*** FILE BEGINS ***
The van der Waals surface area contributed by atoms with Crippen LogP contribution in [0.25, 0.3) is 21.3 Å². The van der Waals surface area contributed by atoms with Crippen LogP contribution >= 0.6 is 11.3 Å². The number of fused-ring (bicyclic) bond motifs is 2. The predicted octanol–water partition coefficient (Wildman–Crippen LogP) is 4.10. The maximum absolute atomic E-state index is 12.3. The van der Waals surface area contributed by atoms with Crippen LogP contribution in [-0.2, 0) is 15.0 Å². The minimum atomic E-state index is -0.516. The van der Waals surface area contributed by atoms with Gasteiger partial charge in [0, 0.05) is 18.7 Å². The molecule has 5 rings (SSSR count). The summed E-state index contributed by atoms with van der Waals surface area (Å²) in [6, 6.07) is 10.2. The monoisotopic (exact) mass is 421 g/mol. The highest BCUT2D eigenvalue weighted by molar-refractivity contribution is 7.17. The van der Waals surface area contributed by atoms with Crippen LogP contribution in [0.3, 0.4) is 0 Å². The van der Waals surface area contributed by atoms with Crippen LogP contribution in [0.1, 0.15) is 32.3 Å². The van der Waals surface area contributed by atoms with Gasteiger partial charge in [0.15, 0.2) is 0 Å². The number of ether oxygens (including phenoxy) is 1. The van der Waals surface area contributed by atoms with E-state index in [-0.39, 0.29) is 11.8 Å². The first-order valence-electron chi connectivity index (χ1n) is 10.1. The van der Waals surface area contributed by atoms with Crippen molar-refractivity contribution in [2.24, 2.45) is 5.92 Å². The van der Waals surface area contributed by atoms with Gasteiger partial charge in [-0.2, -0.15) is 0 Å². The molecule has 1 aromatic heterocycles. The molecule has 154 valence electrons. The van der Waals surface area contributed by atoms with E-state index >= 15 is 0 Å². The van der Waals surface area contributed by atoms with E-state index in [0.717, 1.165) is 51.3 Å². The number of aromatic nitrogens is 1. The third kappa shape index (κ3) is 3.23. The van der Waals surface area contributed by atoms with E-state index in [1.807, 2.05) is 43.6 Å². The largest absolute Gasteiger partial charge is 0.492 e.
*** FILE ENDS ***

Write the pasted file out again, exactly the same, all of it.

The van der Waals surface area contributed by atoms with Crippen LogP contribution in [0.25, 0.3) is 21.3 Å². The van der Waals surface area contributed by atoms with Crippen LogP contribution >= 0.6 is 11.3 Å². The number of fused-ring (bicyclic) bond motifs is 2. The predicted octanol–water partition coefficient (Wildman–Crippen LogP) is 4.10. The maximum absolute atomic E-state index is 12.3. The van der Waals surface area contributed by atoms with Crippen LogP contribution in [-0.2, 0) is 15.0 Å². The minimum atomic E-state index is -0.516. The van der Waals surface area contributed by atoms with Gasteiger partial charge in [0, 0.05) is 18.7 Å². The molecule has 5 rings (SSSR count). The summed E-state index contributed by atoms with van der Waals surface area (Å²) in [6, 6.07) is 10.2. The monoisotopic (exact) mass is 421 g/mol. The highest BCUT2D eigenvalue weighted by molar-refractivity contribution is 7.17. The van der Waals surface area contributed by atoms with Crippen LogP contribution in [0.3, 0.4) is 0 Å². The van der Waals surface area contributed by atoms with Crippen LogP contribution in [0.1, 0.15) is 32.3 Å². The van der Waals surface area contributed by atoms with Gasteiger partial charge in [0.15, 0.2) is 0 Å². The number of ether oxygens (including phenoxy) is 1. The van der Waals surface area contributed by atoms with E-state index in [-0.39, 0.29) is 11.8 Å². The first-order valence-electron chi connectivity index (χ1n) is 10.1. The van der Waals surface area contributed by atoms with Crippen molar-refractivity contribution in [2.24, 2.45) is 5.92 Å². The van der Waals surface area contributed by atoms with Gasteiger partial charge in [-0.2, -0.15) is 0 Å². The molecule has 1 aromatic heterocycles. The molecule has 154 valence electrons. The van der Waals surface area contributed by atoms with E-state index >= 15 is 0 Å². The van der Waals surface area contributed by atoms with E-state index in [0.717, 1.165) is 51.3 Å². The number of aromatic nitrogens is 1. The third kappa shape index (κ3) is 3.23. The van der Waals surface area contributed by atoms with E-state index in [1.807, 2.05) is 43.6 Å². The largest absolute Gasteiger partial charge is 0.492 e.